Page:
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The past few years have seen a heightened focus on Muslim communities and Islam across the UK and abroad. The combination of terrorist attacks, war, political decisions about how to tackle radicalisation have all shaped with an intense pace how Muslims are portrayed and regarded in wider society.   


The levels of social deprivation and inequality, however, continue to grow.  Muslim communities continue to suffer disproportionality from inequalities in health, education, criminal justice, negative media coverage and a continued climate of Islamophobia and practical initiatives that can create systemic change, remain absent.


A significant proportion of this population lives in deprived inner-city areas, and Muslims surpass all other faith groups in levels of unemployment, economic inactivity, ill health, educational underachievement, and poor housing conditions:


The reasons for this currently are a lack of awareness and practical understanding of the specific needs of Muslim communities and other BAME marginalised communities (we’re using BAME here for ease) and understanding the importance of religious, cultural, gendered, geographical and class context.


Government departments, public services and the charity sector tend to focus their work on singular issues, but inequality crosses these silos and so solutions which focus on only  ‘education’, or ‘homelessness, (for example) do not adequately address the multi-faceted inequalities which Muslim communities and other disadvantaged people face. Failing to account for intersecting inequalities, means for example that Muslim communities continue to suffer disproportionately from chronic health conditions such as diabetes or depression, costing the NHS financially. In the case of the criminal justice system discrimination has led to disproportionate numbers of young Muslim men in prison and young offender institutes. This not only ruins individual lives but affects families as well, and creates a distrust of the justice system. This is also occurs at great cost to the tax-payer. Muslim and other marginalised communities know what they need, and yet their voice is usually unasked for and their expertise remains unrecognised.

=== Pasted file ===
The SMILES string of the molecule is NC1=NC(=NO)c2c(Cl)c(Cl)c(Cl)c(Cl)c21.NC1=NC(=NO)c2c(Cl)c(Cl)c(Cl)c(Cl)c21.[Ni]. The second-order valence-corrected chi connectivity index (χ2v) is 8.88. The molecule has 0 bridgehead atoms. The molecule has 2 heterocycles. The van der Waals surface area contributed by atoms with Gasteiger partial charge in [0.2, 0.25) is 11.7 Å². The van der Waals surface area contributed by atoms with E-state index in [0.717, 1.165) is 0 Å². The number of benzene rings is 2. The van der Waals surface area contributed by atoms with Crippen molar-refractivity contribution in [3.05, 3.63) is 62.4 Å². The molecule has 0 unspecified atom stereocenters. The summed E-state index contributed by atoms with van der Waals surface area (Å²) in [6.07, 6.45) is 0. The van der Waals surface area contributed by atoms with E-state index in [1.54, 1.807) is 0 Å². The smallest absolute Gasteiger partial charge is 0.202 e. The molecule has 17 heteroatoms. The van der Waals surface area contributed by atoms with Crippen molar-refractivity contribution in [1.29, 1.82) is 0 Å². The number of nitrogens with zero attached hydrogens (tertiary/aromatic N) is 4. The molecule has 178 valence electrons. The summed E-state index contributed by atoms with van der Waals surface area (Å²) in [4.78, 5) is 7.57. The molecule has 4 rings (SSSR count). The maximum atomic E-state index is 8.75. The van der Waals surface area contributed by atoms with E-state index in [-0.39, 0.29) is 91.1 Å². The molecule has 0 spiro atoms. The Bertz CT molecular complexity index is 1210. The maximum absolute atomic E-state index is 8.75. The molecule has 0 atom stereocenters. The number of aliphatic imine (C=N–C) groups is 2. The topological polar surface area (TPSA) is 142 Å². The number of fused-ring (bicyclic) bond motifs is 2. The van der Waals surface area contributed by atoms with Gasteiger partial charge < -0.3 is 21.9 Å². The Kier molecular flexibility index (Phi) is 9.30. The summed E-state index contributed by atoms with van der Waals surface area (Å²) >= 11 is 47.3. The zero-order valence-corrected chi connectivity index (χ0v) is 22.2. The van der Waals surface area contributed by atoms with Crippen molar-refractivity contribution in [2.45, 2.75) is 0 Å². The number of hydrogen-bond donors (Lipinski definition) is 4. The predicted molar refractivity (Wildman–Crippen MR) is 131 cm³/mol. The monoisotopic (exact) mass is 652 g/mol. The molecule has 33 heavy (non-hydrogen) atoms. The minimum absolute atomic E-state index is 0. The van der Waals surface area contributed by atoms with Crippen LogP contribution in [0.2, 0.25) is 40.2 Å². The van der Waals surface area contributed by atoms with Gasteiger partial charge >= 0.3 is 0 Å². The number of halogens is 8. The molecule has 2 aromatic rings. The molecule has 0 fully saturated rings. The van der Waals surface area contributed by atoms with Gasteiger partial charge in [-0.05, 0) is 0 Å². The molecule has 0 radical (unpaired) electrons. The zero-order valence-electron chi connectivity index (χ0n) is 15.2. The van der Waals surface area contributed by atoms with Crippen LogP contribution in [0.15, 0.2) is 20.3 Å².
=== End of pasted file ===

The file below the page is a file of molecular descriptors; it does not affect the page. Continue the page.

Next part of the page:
Government policies such as Prevent, instead of tackling this distrust or Islamophobia, have instead exacerbated feelings of isolation. Surveillance in places that rely on trusting relationships such as schools and hospitals means a breakdown of trust between communities and public services. This leads to services failing in their mission to treat all communities equally regardless of their ethnicity or religious belief.

There is a distrust of Muslim communities and Islam which pervades our media, society in general and services. This has led to a system of stereotyping and silencing of the diversity that exists within Muslim communities, with the most marginalised feeling the brunt of this prejudice.

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